Dairyfarmer turned bush poet reflects on remarkable journey

Dairyfarmer turned bush poet reflects on remarkable journey

Life & Style
Bob Magor, the Myponga dairyfarmer turned bush poet, released his autobiography earlier this year and is on the verge of releasing his tenth bush poetry book.

Bob Magor, the Myponga dairyfarmer turned bush poet, released his autobiography earlier this year and is on the verge of releasing his tenth bush poetry book.


"IT was my passion and I never wanted to be the age I am now and wonder 'what if?'," says Bob Magor.


"IT was my passion and I never wanted to be the age I am now and wonder 'what if?'," says Bob Magor.

"I would have sooner dismally failed rather than not know."

A Myponga dairyfarmer suffering from a "mid-life meltdown" in the early 1990s, Bob listened to a suggestion from his wife Beryl and followed his dream - a crazy dream, he admits - of becoming a bush poet.

"Dairying had been good to me but I fell out with the cows and realised I didn't want to be milking for the rest of my life," the now 75-year-old Bob said.

"My wife Beryl said you've got to do something different and suggested that I do what I always wanted to do - be a bush poet.

"Every bush poet I knew of had been dead for 100 years."

Bob's story began on the small family farm at Myponga where his dad inspired his love and passion for poetry.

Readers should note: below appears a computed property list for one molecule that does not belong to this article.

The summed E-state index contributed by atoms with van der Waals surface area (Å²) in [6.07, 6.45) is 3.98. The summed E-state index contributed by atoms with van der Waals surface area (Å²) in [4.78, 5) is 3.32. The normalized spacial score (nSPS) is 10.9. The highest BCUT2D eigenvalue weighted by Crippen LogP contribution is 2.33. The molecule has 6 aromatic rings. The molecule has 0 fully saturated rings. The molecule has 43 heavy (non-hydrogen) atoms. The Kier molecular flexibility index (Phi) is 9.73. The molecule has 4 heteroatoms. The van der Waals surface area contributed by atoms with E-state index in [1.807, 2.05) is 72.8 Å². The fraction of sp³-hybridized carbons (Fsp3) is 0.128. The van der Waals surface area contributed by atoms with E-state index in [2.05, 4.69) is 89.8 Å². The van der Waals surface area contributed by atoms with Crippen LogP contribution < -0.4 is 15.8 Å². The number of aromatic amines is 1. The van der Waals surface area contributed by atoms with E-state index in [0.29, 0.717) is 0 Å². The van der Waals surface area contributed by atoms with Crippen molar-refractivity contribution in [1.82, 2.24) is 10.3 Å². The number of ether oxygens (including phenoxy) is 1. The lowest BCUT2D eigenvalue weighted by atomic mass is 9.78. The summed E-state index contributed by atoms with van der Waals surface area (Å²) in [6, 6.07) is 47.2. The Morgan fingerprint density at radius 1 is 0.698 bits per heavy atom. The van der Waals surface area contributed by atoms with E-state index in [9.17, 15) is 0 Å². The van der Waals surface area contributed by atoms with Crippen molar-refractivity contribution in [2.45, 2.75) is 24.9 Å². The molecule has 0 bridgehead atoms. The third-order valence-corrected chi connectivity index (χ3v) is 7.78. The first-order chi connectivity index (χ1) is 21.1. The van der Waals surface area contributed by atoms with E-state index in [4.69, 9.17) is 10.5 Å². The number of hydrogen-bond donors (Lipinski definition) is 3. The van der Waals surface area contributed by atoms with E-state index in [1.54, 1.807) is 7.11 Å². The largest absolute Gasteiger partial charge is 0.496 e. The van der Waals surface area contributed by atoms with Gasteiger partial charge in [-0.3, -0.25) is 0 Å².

"He was a big fan of Banjo (Paterson) and he had a brother-in-law in Adelaide and he was too," Bob said.

"When the two of them got together over a couple of beers they'd eventually drop into Banjo, reciting poems and I'd be sitting there as a small boy thinking 'that's good'.

"I was hooked on Paterson and was a big reader so started learning poems and reciting them at school.

"My ambition was to be the next Paterson."

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The dream of becoming a bush poet didn't seem like an imaginable reality in the small dairying community, says Bob.

He left school at 15 and spent the next 10 years working as a shearer and breeding fat lambs on the family farm.

Bob bought more land adjoining the farm and built a dairy in his mid-20s and spent the next 20 years milking cows and breeding sheep.

His passion for writing and poetry still burned within him, but took a backseat until he "fell out with the cows".

Bob's sons didn't want to be farmers and in his mid 40s, not wanting to milk cows for the rest of his life, he had a "meltdown".

Urged on by wife Beryl, who went full-time teaching, Bob took a leap of faith by leasing the dairy and writing for 12 months.

His first book was titled Blasted Crows and, struggling to find a suitable distributing and promoting arrangement, Bob took it upon himself to get the book's name out on radio, television and by embarking on road trips across SA, NSW and Vic.

He recalls with fondness calling into newsagents in little towns all across Australia and talking up his talents to get articles printed in local newspapers.

"I couldn't get anyone to publish it at first because they said nobody knew me and told me to come back when I was well-known so the only option I had was to self-publish," Bob said.